Haitian President killed by “armed detachment” of foreigners

The interim Prime Minister of Haiti found that, according to preliminary information, Jovenel Moïse was killed by armed foreigners. The Haitian ambassador to the United States, for his part, spoke of “professional” mercenaries.

According to preliminary information, the assassination of Haitian President Jovenel Moïse was perpetrated by an “armed detachment” made up of foreigners, interim Prime Minister Claude Joseph announced. The assassins were “professional” mercenaries posing as American agents and may have already left the country, the Haitian ambassador to the United States in turn said.

“Well orchestrated” attack

The perpetrators of the murder presented themselves at the residence of President Jovenel Moïse, claiming to belong to the Drug Enforcement Administration (DEA). Still, their behavior did not appear to comply with this statute, according to Ambassador Bocchit Edmond.

“It was a well-orchestrated attack, and they are professionals,” Ambassador Bocchit Edmond told reporters. “We have a video, and we think they’re mercenaries.” “It’s a DEA special operation!” Don’t resist!” can be heard in an alleged video of the attack shared on social networks.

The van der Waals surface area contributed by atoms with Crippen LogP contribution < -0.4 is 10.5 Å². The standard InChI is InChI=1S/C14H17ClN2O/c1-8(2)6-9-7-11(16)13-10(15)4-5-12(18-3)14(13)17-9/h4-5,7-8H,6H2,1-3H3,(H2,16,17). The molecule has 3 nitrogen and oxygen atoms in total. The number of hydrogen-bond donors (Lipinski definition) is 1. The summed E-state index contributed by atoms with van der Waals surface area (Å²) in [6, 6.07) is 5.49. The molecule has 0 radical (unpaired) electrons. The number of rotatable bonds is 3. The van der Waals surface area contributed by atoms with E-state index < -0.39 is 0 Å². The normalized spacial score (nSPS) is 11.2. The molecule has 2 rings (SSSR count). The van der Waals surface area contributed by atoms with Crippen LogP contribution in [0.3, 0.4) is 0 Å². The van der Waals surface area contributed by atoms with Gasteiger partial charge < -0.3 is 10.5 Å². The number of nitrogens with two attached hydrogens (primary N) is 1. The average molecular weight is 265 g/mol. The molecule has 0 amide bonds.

According to a hypothesis by the local newspaper Diario Libre, which refers to government sources, it would be a group of seven men, four Colombians, and three Venezuelans.

First Lady evacuated

The Haitian First Lady injured in the attack, Martine Moïse, will be evacuated to Miami for treatment. “I can tell you that the necessary arrangements have been made since this morning to transfer her to a hospital in Miami,” said the ambassador.

According to Edmond, an investigation is underway to determine the killers’ whereabouts, motives, and nationalities, who said they spoke to each other in Spanish. He believes the assassins may have already left Haiti, likely to travel to the Dominican Republic, a Spanish-speaking country with which Haiti shares the island of Hispaniola.

“We do not know if they are gone or if they are still there,” he said.

“If they are not in the country, there has only been one way for them to leave, and that is through the borders because there is no plane.” Mr. Edmond thus affirms that the possible use of a private plane would have been detected by civil aviation, while an exit of the territory by the land borders could have gone unnoticed.

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